If passion can be uncovered in Fiesco and Three Sisters, half-concealed beneath a veil, then it streams in thick, hot rivulets from Blood Wedding. The company take the use of rhythm in Fiesco up by a few notches, weaving pounding percussion and haunting a capella song tightly into the braid of the performance. The pulsing musical heartbeat of the piece is matched by a vivid visual landscape, all scattered sand and red heat. The spreading grains of sand summon Lorca’s world of scorched land, thirsty for blood and tears, while at the same time being used as currency, highlighting the economic dimension of matrimony. The production also presents us with the startling image of the bride wrapped in ropes, a strange enactment of ritual that visualizes the forces that bind and tug her, forces she understandably struggles to free herself from.

As well as inviting thematic connections and reflections, the other immediately evident effect of experiencing the rep season as a whole is on the ensemble itself. With the same company of actors taking on roles in all three plays, comparisons are inevitably drawn and casting decisions are brought more to the fore than might otherwise be expected. It seems apt, for instance, that the compellingly melancholic Derval Mellett take on the roles of Masha in Three Sisters and the bride in Blood Wedding, each time paired with Jonny McPherson as her illicit lover, though elsewhere the choices feel less calculated. There is also something simply and inexplicably satisfying about watching an ensemble across three separate productions, an experience so unusual that it immediately tickles the interest.

The overall picture that is assembled from these three pieces is not quite a complete, persuasive argument for the ensemble rep model, but perhaps its incompleteness is an argument in itself. One of the most appealing aspects of this structure is the breathing room it gives to discovery, allowing a group of artists to work together as a group, rehearsing and performing in rep, learning and building from both continually and simultaneously. For this reason, and for the captivating moments of inventiveness that emerge from The Faction’s process of discovery, the rep model might have some life yet.

Faction Theatre Company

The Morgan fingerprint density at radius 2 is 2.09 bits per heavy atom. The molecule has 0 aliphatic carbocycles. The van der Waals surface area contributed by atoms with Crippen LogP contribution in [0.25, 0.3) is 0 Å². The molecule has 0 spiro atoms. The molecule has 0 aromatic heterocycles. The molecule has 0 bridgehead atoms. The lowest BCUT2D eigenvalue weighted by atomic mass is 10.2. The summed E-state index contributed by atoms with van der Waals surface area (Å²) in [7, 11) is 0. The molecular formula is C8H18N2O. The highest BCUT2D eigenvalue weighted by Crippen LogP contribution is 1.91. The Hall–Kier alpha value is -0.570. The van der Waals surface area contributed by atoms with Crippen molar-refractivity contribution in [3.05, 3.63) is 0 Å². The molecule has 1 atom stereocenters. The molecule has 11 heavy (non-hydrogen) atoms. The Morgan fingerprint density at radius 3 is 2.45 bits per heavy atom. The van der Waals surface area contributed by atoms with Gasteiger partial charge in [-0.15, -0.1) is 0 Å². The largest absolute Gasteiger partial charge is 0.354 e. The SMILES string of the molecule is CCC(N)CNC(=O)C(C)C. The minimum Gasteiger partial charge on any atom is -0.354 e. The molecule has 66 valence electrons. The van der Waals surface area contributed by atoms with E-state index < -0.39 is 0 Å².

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Originally written for Exeunt.

“The text always comes first.” These emphatic words from artistic director Mark Leipacher might well serve as a creative philosophy for the text-focused Faction Theatre Company. As we chat in one of the rehearsal rooms at the labyrinthine Bridewell Theatre, where the company are poring over Mary Stuart downstairs, I am told that every read-through is conducted “as if we hadn’t read the play before”.

The Faction is an ensemble-based theatre company dedicated to interpreting classic plays, producing their own brand of “big, classical, epic theatre”. When we meet, the company are in the middle of intense rehearsals for their upcoming rep season at the New Diorama Theatre, an ambitious rolling programme of three plays, all incorporating the same cast of ten actors.

Leipacher and executive producer Kate Sawyer recognise that this traditional rep system is one that has largely fallen out of use in the UK. Their artistic inspiration instead comes from across the Channel; they aim to eventually run like a European theatre company, with a permanent ensemble, a home venue and a rolling repertoire of plays. Mounting their first full rep season in January and February is a decisive step in that direction.

“Rather than it being confusing, it actually clarifies things,” replies Sawyer when I ask her about the challenges of rep theatre. She compares the process to writing a university dissertation at the same time as studying additional courses, explaining that the plays all inform one another. Sawyer also believes that a rep season, as well as being more financially sustainable, provides more interest for the audience.

The trio of plays that Faction have chosen to perform in rep – Shakespeare’s Twelfth Night, Schiller’s Mary Stuart and Strindberg’s Miss Julie – are linked by the theme of ‘women and power’ and all three, as Sawyer puts it, “refract each other”. Leipacher explains that while the thematic connection was “not entirely by accident”, the individual plays were selected first before it became clear that there was a gender political thread running through them.